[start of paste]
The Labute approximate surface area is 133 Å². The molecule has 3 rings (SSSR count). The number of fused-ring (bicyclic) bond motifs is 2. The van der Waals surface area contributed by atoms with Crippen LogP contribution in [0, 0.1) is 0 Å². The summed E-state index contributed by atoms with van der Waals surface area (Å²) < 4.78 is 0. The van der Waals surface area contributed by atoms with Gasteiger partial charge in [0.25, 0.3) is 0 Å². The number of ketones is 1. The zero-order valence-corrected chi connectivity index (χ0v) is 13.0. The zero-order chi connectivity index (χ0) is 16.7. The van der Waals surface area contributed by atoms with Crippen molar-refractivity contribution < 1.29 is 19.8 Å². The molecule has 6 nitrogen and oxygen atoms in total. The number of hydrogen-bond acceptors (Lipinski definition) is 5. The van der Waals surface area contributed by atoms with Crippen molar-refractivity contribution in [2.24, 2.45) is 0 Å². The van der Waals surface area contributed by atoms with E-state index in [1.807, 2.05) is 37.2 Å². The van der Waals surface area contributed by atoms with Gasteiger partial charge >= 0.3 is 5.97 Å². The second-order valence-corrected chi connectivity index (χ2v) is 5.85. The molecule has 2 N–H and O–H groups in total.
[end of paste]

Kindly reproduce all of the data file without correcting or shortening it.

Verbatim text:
The Labute approximate surface area is 133 Å². The molecule has 3 rings (SSSR count). The number of fused-ring (bicyclic) bond motifs is 2. The van der Waals surface area contributed by atoms with Crippen LogP contribution in [0, 0.1) is 0 Å². The summed E-state index contributed by atoms with van der Waals surface area (Å²) < 4.78 is 0. The van der Waals surface area contributed by atoms with Gasteiger partial charge in [0.25, 0.3) is 0 Å². The number of ketones is 1. The zero-order valence-corrected chi connectivity index (χ0v) is 13.0. The zero-order chi connectivity index (χ0) is 16.7. The van der Waals surface area contributed by atoms with Crippen molar-refractivity contribution < 1.29 is 19.8 Å². The molecule has 6 nitrogen and oxygen atoms in total. The number of hydrogen-bond acceptors (Lipinski definition) is 5. The van der Waals surface area contributed by atoms with Crippen molar-refractivity contribution in [2.24, 2.45) is 0 Å². The van der Waals surface area contributed by atoms with E-state index in [1.807, 2.05) is 37.2 Å². The van der Waals surface area contributed by atoms with Gasteiger partial charge >= 0.3 is 5.97 Å². The second-order valence-corrected chi connectivity index (χ2v) is 5.85. The molecule has 2 N–H and O–H groups in total.